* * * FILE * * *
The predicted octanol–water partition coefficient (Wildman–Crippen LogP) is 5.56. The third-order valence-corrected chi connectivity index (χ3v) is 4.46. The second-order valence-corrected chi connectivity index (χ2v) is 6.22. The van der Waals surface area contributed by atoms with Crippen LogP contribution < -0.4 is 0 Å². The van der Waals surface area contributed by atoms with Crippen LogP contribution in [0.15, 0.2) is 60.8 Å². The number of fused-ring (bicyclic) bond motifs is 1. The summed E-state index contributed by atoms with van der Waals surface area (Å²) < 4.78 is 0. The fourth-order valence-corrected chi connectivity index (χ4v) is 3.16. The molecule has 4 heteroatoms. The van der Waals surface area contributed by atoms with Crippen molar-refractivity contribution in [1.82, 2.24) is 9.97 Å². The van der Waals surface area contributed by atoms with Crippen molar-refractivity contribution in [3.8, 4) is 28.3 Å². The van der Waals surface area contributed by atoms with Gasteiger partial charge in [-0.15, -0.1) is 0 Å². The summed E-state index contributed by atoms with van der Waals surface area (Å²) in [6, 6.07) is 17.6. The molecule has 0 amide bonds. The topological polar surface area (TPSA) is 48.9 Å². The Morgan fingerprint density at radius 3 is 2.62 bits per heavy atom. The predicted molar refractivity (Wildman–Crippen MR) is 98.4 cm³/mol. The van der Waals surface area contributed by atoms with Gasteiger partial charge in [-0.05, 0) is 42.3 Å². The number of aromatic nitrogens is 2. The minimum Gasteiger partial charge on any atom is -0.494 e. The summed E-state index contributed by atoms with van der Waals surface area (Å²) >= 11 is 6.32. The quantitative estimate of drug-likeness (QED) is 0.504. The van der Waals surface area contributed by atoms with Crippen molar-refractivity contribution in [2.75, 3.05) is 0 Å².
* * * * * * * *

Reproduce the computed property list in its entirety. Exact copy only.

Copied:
The predicted octanol–water partition coefficient (Wildman–Crippen LogP) is 5.56. The third-order valence-corrected chi connectivity index (χ3v) is 4.46. The second-order valence-corrected chi connectivity index (χ2v) is 6.22. The van der Waals surface area contributed by atoms with Crippen LogP contribution < -0.4 is 0 Å². The van der Waals surface area contributed by atoms with Crippen LogP contribution in [0.15, 0.2) is 60.8 Å². The number of fused-ring (bicyclic) bond motifs is 1. The summed E-state index contributed by atoms with van der Waals surface area (Å²) < 4.78 is 0. The fourth-order valence-corrected chi connectivity index (χ4v) is 3.16. The molecule has 4 heteroatoms. The van der Waals surface area contributed by atoms with Crippen molar-refractivity contribution in [1.82, 2.24) is 9.97 Å². The van der Waals surface area contributed by atoms with Crippen molar-refractivity contribution in [3.8, 4) is 28.3 Å². The van der Waals surface area contributed by atoms with Gasteiger partial charge in [-0.15, -0.1) is 0 Å². The summed E-state index contributed by atoms with van der Waals surface area (Å²) in [6, 6.07) is 17.6. The molecule has 0 amide bonds. The topological polar surface area (TPSA) is 48.9 Å². The Morgan fingerprint density at radius 3 is 2.62 bits per heavy atom. The predicted molar refractivity (Wildman–Crippen MR) is 98.4 cm³/mol. The van der Waals surface area contributed by atoms with Gasteiger partial charge in [-0.05, 0) is 42.3 Å². The number of aromatic nitrogens is 2. The minimum Gasteiger partial charge on any atom is -0.494 e. The summed E-state index contributed by atoms with van der Waals surface area (Å²) >= 11 is 6.32. The quantitative estimate of drug-likeness (QED) is 0.504. The van der Waals surface area contributed by atoms with Crippen molar-refractivity contribution in [2.75, 3.05) is 0 Å².